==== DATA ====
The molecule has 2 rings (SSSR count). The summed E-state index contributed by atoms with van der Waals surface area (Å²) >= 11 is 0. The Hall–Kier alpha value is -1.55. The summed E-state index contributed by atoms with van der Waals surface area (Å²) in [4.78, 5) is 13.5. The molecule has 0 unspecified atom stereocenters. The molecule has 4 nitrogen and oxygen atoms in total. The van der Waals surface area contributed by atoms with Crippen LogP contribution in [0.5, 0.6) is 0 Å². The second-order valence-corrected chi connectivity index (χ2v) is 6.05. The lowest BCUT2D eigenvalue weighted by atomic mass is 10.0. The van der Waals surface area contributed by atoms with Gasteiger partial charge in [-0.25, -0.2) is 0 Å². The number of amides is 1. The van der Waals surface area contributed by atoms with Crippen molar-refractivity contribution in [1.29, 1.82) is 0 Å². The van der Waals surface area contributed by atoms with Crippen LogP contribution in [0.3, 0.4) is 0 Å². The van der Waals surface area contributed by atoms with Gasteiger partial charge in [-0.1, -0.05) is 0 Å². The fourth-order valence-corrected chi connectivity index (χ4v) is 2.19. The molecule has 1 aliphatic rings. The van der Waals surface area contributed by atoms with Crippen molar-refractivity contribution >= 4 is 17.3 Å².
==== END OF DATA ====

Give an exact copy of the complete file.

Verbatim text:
The molecule has 2 rings (SSSR count). The summed E-state index contributed by atoms with van der Waals surface area (Å²) >= 11 is 0. The Hall–Kier alpha value is -1.55. The summed E-state index contributed by atoms with van der Waals surface area (Å²) in [4.78, 5) is 13.5. The molecule has 0 unspecified atom stereocenters. The molecule has 4 nitrogen and oxygen atoms in total. The van der Waals surface area contributed by atoms with Crippen LogP contribution in [0.5, 0.6) is 0 Å². The second-order valence-corrected chi connectivity index (χ2v) is 6.05. The lowest BCUT2D eigenvalue weighted by atomic mass is 10.0. The van der Waals surface area contributed by atoms with Gasteiger partial charge in [-0.25, -0.2) is 0 Å². The number of amides is 1. The van der Waals surface area contributed by atoms with Crippen molar-refractivity contribution in [1.29, 1.82) is 0 Å². The van der Waals surface area contributed by atoms with Crippen LogP contribution in [0.3, 0.4) is 0 Å². The van der Waals surface area contributed by atoms with Gasteiger partial charge in [-0.1, -0.05) is 0 Å². The fourth-order valence-corrected chi connectivity index (χ4v) is 2.19. The molecule has 1 aliphatic rings. The van der Waals surface area contributed by atoms with Crippen molar-refractivity contribution >= 4 is 17.3 Å².